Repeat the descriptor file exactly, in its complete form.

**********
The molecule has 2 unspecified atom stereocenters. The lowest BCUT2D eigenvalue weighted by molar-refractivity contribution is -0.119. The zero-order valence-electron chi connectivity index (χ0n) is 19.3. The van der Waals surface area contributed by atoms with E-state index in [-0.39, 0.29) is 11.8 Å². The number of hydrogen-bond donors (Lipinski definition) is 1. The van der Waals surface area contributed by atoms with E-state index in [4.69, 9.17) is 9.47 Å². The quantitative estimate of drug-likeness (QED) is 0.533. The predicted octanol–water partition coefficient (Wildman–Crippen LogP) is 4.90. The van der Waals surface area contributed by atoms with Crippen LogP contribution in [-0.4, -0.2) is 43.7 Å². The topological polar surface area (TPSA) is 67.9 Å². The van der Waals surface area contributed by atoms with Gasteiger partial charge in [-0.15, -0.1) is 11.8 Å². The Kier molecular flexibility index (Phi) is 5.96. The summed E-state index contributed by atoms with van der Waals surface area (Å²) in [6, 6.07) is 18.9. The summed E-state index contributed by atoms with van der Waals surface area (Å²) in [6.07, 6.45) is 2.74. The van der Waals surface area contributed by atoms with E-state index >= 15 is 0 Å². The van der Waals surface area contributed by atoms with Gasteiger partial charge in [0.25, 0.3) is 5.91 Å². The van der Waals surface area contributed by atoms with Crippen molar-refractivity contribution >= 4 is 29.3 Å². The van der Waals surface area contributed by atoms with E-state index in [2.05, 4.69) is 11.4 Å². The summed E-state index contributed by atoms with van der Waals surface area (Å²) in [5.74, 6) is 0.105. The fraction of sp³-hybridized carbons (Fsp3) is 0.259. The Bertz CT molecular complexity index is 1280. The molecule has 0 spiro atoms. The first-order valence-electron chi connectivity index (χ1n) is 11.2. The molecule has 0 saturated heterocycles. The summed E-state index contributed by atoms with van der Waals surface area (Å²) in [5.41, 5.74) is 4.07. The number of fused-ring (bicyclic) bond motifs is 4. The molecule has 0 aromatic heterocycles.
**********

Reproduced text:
The molecule has 2 unspecified atom stereocenters. The lowest BCUT2D eigenvalue weighted by molar-refractivity contribution is -0.119. The zero-order valence-electron chi connectivity index (χ0n) is 19.3. The van der Waals surface area contributed by atoms with E-state index in [-0.39, 0.29) is 11.8 Å². The number of hydrogen-bond donors (Lipinski definition) is 1. The van der Waals surface area contributed by atoms with E-state index in [4.69, 9.17) is 9.47 Å². The quantitative estimate of drug-likeness (QED) is 0.533. The predicted octanol–water partition coefficient (Wildman–Crippen LogP) is 4.90. The van der Waals surface area contributed by atoms with Crippen LogP contribution in [-0.4, -0.2) is 43.7 Å². The topological polar surface area (TPSA) is 67.9 Å². The van der Waals surface area contributed by atoms with Gasteiger partial charge in [-0.15, -0.1) is 11.8 Å². The Kier molecular flexibility index (Phi) is 5.96. The summed E-state index contributed by atoms with van der Waals surface area (Å²) in [6, 6.07) is 18.9. The summed E-state index contributed by atoms with van der Waals surface area (Å²) in [6.07, 6.45) is 2.74. The van der Waals surface area contributed by atoms with E-state index >= 15 is 0 Å². The van der Waals surface area contributed by atoms with Gasteiger partial charge in [0.25, 0.3) is 5.91 Å². The van der Waals surface area contributed by atoms with Crippen molar-refractivity contribution >= 4 is 29.3 Å². The van der Waals surface area contributed by atoms with E-state index in [2.05, 4.69) is 11.4 Å². The summed E-state index contributed by atoms with van der Waals surface area (Å²) in [5.74, 6) is 0.105. The fraction of sp³-hybridized carbons (Fsp3) is 0.259. The Bertz CT molecular complexity index is 1280. The molecule has 0 spiro atoms. The first-order valence-electron chi connectivity index (χ1n) is 11.2. The molecule has 0 saturated heterocycles. The summed E-state index contributed by atoms with van der Waals surface area (Å²) in [5.41, 5.74) is 4.07. The number of fused-ring (bicyclic) bond motifs is 4. The molecule has 0 aromatic heterocycles.